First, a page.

I’m a self-admitted Olympics addict. I download the apps. I check for updates throughout the day at work. I watch from the moment the Today Show anchors travel to the games to every single interview and this-is-their-life story post-games. I adore them. All. And for all the reasons you’d expect. For those same reasons, in fact, I follow NASA posts, Nobel Prize nominations, research and development discoveries, and humanitarian / political / agricultural / and environmental activism. Because these folks were blessed with something by whatever God or fate or chance you believe in. They’ve got skills and talents that I could never possess. And they know how to wield them. They represent the best in all of us. And the games themselves still encourage a healthy level of international competition that always makes me feel idealistically encouraged and globally connected to the whole human race in a way that the horror stories on the world nightly news just can’t.
That being said, I can hardly believe how horrific things are in Russia today, and I’m genuinely finding it increasingly difficult to support not only the host choice, but the financial benefits they and the sponsors will reap because of this event.
BUT...were it not for the Olympics, we might not all have seen the reality of the situation come to light there. The rug has been pulled back; the closet doors flung open, as it were, and all their inhumane and culturally tyrannical skeletons are falling out all over the place. So, with the spotlight squarely on them now, and all those truths no longer secrets, maybe now some level of global social awareness and political activism can and will lead to change?
But at what cost? To those in harm’s way. To our children. To those who signed up to be athletes, not soldiers, who are suddenly thrust into a dangerous and tumultuous situation. Who are knowingly and willingly standing up for what is right in spite of what terror may rain down upon them. They’re kids. And this isn’t The Hunger Games.
But it's hard not to recall Jesse Owens in 1936 or the Black Power Salute in 1968 (which Tommie Smith himself later wrote was actually a "Human Rights Salute"). How frightened they must've been. The courage that must have taken. And the strength they had to pull from in order to not only continue to represent their country with character and integrity, but still excel as athletes! It was impressive and amazing and inspirational. And our current LGBT athletes and all of their supporters and allies are no less of an inspiration. But the dangers should not be diminished by the pomp and circumstance of the opening ceremonies tonight.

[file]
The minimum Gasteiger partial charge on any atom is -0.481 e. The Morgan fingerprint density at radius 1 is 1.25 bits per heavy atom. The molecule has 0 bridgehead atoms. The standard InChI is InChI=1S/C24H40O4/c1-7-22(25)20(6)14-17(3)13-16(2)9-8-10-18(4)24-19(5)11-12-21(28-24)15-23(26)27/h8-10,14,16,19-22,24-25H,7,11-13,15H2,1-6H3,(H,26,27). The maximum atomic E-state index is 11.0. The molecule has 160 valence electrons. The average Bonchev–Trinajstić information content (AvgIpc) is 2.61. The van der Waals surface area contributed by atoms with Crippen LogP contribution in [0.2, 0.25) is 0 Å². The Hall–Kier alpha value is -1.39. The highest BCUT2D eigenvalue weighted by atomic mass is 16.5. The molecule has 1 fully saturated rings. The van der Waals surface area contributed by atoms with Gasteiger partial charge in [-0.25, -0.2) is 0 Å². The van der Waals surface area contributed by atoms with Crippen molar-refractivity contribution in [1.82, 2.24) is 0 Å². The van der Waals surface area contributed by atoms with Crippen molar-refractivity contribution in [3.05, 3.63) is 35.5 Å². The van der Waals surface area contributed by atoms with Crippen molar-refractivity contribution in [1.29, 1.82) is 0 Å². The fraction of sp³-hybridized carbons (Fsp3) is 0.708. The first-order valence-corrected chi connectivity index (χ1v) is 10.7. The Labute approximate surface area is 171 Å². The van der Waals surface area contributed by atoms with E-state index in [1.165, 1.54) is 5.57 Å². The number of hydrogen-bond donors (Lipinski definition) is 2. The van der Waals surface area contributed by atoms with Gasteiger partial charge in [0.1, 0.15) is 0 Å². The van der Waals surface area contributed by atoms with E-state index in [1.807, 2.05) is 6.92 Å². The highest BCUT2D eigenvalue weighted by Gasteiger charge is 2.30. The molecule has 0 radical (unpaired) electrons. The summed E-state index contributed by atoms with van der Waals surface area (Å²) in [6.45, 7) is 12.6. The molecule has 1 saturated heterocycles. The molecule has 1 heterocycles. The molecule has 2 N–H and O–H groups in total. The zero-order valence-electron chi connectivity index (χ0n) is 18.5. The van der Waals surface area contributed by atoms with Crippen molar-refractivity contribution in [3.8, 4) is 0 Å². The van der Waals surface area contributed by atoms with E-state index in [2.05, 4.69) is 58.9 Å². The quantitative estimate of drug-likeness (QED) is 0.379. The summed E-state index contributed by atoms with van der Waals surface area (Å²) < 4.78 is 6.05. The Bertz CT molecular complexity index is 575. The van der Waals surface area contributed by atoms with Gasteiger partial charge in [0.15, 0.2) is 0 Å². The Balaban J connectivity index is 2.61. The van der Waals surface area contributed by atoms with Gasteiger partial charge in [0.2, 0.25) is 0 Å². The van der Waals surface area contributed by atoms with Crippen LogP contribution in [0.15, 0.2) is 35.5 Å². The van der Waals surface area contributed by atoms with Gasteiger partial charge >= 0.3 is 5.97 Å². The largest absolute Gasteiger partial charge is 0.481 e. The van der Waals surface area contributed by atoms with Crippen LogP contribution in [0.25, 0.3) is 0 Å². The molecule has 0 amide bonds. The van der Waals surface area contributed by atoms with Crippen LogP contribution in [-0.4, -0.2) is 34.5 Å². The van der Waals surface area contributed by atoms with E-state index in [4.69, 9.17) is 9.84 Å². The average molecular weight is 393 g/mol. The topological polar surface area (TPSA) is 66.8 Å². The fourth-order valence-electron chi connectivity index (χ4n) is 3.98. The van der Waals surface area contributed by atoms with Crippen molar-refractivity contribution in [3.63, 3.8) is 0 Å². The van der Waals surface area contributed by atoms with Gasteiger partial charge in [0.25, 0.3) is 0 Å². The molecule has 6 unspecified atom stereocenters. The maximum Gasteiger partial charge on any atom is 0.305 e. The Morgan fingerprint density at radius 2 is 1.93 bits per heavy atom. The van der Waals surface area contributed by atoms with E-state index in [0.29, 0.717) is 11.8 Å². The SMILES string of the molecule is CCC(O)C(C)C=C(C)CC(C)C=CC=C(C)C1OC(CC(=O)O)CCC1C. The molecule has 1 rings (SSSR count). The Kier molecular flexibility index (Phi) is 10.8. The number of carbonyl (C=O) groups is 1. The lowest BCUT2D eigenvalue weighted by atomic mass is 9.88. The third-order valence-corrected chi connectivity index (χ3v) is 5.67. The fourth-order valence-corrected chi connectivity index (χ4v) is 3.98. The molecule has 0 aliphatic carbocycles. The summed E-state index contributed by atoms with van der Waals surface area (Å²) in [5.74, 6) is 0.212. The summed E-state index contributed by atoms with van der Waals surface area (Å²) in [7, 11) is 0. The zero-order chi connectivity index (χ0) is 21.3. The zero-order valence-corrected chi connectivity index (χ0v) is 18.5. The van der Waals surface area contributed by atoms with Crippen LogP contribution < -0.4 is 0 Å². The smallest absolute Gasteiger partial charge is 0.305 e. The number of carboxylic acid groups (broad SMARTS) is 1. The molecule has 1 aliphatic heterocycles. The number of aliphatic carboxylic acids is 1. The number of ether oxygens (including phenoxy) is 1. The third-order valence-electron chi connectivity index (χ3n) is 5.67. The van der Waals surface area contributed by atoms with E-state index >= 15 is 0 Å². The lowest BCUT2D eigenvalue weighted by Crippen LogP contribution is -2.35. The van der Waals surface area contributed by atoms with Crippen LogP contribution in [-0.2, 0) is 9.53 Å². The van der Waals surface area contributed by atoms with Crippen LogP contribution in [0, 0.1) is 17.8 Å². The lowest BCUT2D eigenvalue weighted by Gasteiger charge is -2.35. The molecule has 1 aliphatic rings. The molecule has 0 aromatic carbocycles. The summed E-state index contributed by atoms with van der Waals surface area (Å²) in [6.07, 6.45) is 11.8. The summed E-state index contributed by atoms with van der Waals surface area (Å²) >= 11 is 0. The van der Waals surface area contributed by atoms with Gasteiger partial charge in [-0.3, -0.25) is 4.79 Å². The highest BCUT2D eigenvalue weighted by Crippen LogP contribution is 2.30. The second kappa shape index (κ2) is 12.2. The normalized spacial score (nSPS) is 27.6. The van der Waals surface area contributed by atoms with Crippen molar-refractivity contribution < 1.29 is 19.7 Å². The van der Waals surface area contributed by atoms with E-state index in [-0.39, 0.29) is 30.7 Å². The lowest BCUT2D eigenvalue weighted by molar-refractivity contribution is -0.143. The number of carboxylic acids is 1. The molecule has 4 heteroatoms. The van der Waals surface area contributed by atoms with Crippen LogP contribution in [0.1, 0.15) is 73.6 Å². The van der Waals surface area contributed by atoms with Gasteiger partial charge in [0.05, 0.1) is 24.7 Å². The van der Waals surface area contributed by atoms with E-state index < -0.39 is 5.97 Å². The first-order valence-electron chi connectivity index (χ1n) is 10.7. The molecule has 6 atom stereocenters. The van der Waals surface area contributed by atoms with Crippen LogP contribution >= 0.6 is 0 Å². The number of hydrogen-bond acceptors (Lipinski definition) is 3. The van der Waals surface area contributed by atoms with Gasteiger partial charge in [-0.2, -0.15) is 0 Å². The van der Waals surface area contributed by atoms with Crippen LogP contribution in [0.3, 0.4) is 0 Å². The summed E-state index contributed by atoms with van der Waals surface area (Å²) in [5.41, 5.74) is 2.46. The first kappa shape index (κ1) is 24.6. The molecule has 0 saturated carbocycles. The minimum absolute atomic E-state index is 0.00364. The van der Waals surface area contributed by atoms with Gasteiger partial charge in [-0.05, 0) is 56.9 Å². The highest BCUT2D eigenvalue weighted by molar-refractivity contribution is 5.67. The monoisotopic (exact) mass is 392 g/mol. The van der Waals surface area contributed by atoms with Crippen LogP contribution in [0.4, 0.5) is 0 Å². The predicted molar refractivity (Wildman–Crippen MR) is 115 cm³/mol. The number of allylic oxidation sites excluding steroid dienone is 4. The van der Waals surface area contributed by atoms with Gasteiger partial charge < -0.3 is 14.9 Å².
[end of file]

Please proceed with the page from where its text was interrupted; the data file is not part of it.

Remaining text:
The FAA terrorist threats are real. The Black Widow suicidal bombers are true. The brutal mass killing of stray dogs is absolutely reprehensible. But that's all really just a microcosm of the larger cultural dogma by which they govern their society. The constant, condoned, and public threats, the violence and the torture of the LGBT community in Russia is intolerable, unjustifiable, and impermissible. And it has to be stopped.
So, do we not watch the games? Does that stop anything? Does anyone care that I don’t have my TV on? No, of course not. Because we HAVE to watch the games. We have athletes to support. We have a country to support. We have to rise above the chaos and bigotry in our own nation, as well as others, in order to truly be the Americans represented by the Statue of Liberty. We have a great and powerful history of doing just that. But, and more importantly, we HAVE to continue to be vocal -- more active – louder, stronger -- and on social media, especially. No, walls haven't fallen because of Twitter, but we have more social activists now than ever before – with greater reach – and greater influence – and in greater numbers on a global scale than at any other time in history. And no, I don't know what the next steps should be or could be with Russia. Human rights tribunals? (at a minimum) An embargo? (oh, no, not the vodka!!), but something…SOMETHING…needs to happen...and will, with irrefutable certainty, ONLY happen if we raise our voices!
This is the most politically charged Olympics in some time. And while I agree that politics itself should not be the focus of the games, human rights and equality should -- always -- without a doubt.
Because the risks being wagered today are no less. And the message we were sending in ’36 and ‘68 is the same message we should be sending now. There are no sub-humans, no second-class citizens, no lesser thans. We are one in the same, and in many cases, yes, really terrifying versions of one another. But we. are. all. equal. And we won't be silenced.
YOUR CALL TO ACTION:
Speak up. Tweet, post, blog. Often. And encourage others to do so.
Change is viral. Infect someone today.
Change is viral. Infect someone today.